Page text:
This presentation includes a review of the results from a 2019 trench survey, conducted by CPWR-The Center for Construction Research and Training, created to reveal potential factors that may contribute to the alarming rise in trench fatalities. As we consider those results, we will review the responsibilities of the Competent Person and what they need to manage on a project with regard to soils, underground installations and the safety of the workers. We will conclude by discussing common and uncommon solutions for protecting workers and underground installations alike.

2:00 pm – 2:40 pm

Jim Hayes, Fiber Optic Association

Everyone knows fiber optic cables are being run everywhere, a necessity for supporting wireless small cells and 5G, FTTH/business, intelligent traffic systems and all the traditional metro and telecom networks. To reduce the cost of installation, contractors try new installation methods that may affect their coexistence with other underground utilities. We’ll describe what is being used and provide some insight into what it means in today’s world.

Wednesday, April 29

10:00 am – 10:40 am

AJ Clark, Omni Damage Prevention

This session will describe how to locate and map complex oil and gas infrastructure. Locating complex oil and gas infrastructure is challenging. Congested, abandoned, unknown, and non-conducting underground infrastructure lead to inaccurate and incomplete facility records. This presentation shows how to use advanced locate methods and effective data management to create a continually improving Damage Prevention process. Clearly sharing gathered information with excavators greatly reduces line strikes.

11:00 am – 11:40 am

Chris Thompson, Subsite Electronics

In the underground construction world, we have an end goal of utilizing data, including GPS information and GIS systems, to create a more thorough awareness of asset location underground. Additionally, in the effort to help reduce future utility strikes, utility mapping with GPS and importing the data into GIS systems is becoming increasingly desired in the underground construction industry. In this session, attendees will learn about incorporating GPS information into their as-built reports and using GPS with their as-builts to win and/or add value to their jobs.  Additionally, attendees will learn how product currently in the market answers the need for GPS integration and GIS import. 

12:00 pm – 12:40 pm

Bruce Magee, United Rentals

Even though OSHA’s construction industry-focused confined space regulations have been out since 2015, there is still much confusion as to exactly which Standard should be followed. This presentation will help to clarify and address the misunderstanding between when workers should follow the General Industry Standard, 1910.146, and the Construction Industry Standard, 1926 Subpart AA. Keeping those clarifications in mind, we will then address the importance of training your workers on the proper standard and provide ways to ensure everyone is compliant and safe.

1:00 pm – 1:40 pm

Michael Twohig, DGT Associates

As one of the oldest American cities and the site of many important events during the country’s founding, Boston’s rich history gives it an obvious allure. But that history and culture isn’t limited to what can be found above ground.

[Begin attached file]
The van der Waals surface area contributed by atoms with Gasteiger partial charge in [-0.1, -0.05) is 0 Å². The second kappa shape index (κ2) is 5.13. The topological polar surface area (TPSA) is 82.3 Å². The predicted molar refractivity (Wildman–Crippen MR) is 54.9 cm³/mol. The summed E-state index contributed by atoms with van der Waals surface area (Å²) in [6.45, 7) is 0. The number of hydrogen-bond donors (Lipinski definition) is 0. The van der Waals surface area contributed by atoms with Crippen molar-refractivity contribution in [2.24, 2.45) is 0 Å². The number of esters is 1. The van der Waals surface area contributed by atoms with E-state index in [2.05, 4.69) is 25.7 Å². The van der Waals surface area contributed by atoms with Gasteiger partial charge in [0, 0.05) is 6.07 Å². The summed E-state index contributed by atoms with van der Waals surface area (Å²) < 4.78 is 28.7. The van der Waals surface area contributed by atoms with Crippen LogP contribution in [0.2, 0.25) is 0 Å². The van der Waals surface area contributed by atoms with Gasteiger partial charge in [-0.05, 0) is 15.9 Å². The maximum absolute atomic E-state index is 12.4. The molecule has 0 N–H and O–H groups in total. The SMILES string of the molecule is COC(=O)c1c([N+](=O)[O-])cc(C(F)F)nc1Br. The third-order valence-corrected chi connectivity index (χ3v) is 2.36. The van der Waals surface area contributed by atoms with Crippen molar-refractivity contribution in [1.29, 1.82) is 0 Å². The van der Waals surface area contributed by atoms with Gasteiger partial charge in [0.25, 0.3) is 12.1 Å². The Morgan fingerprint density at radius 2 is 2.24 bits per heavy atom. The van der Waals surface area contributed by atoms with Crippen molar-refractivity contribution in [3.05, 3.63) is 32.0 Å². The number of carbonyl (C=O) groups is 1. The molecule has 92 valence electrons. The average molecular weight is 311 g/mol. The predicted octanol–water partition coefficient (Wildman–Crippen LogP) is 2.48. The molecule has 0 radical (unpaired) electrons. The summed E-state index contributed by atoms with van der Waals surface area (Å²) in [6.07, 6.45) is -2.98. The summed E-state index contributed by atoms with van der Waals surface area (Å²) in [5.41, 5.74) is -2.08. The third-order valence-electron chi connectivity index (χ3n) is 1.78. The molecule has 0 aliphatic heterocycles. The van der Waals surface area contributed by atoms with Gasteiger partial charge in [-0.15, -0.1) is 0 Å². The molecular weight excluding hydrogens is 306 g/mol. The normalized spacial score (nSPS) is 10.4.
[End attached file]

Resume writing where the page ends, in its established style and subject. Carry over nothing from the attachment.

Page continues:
Many of the large infrastructure projects completed between the late 1890’s and the late 1920’s in Massachusetts are still in use, providing vital energy, communication, water, and transportation systems for our growing communities. The preservation of this infrastructure and insights gleaned from the practices used to create it can provide us with valuable lessons in how to continue standards of excellence in major development, even as we use emerging new technologies to do the work.

2:00 pm – 2:40 pm

Alec Pestov, vGIS

As one of the oldest American cities and the site of many important events during the country’s founding, Boston’s rich history gives it an obvious allure. But that history and culture isn’t limited to what can be found above ground.
Many of the large infrastructure projects completed between the late 1890’s and the late 1920’s in Massachusetts are still in use, providing vital energy, communication, water, and transportation systems for our growing communities. The preservation of this infrastructure and insights gleaned from the practices used to create it can provide us with valuable lessons in how to continue standards of excellence in major development, even as we use emerging new technologies to do the work.

Learn More about Infrastructure Resources Initiatives

dp-Pro

ESG

GESC

LSAW

Published quarterly, dp-PRO reaches over 70,000 readers each issue in print and digital formats.  We keep our finger on the pulse of the industry.

The Excavation Safety Guide is an annual publication offering in-depth articles written by industry experts outlining the excavation process from pre-planning to job completion. 

Established in 2004, the Global Excavation Safety Conference is the premiere international event in the damage prevention industry. 

Locator Safety Awareness Week takes place in the last full week of April and addresses the need to keep locators safe on the job.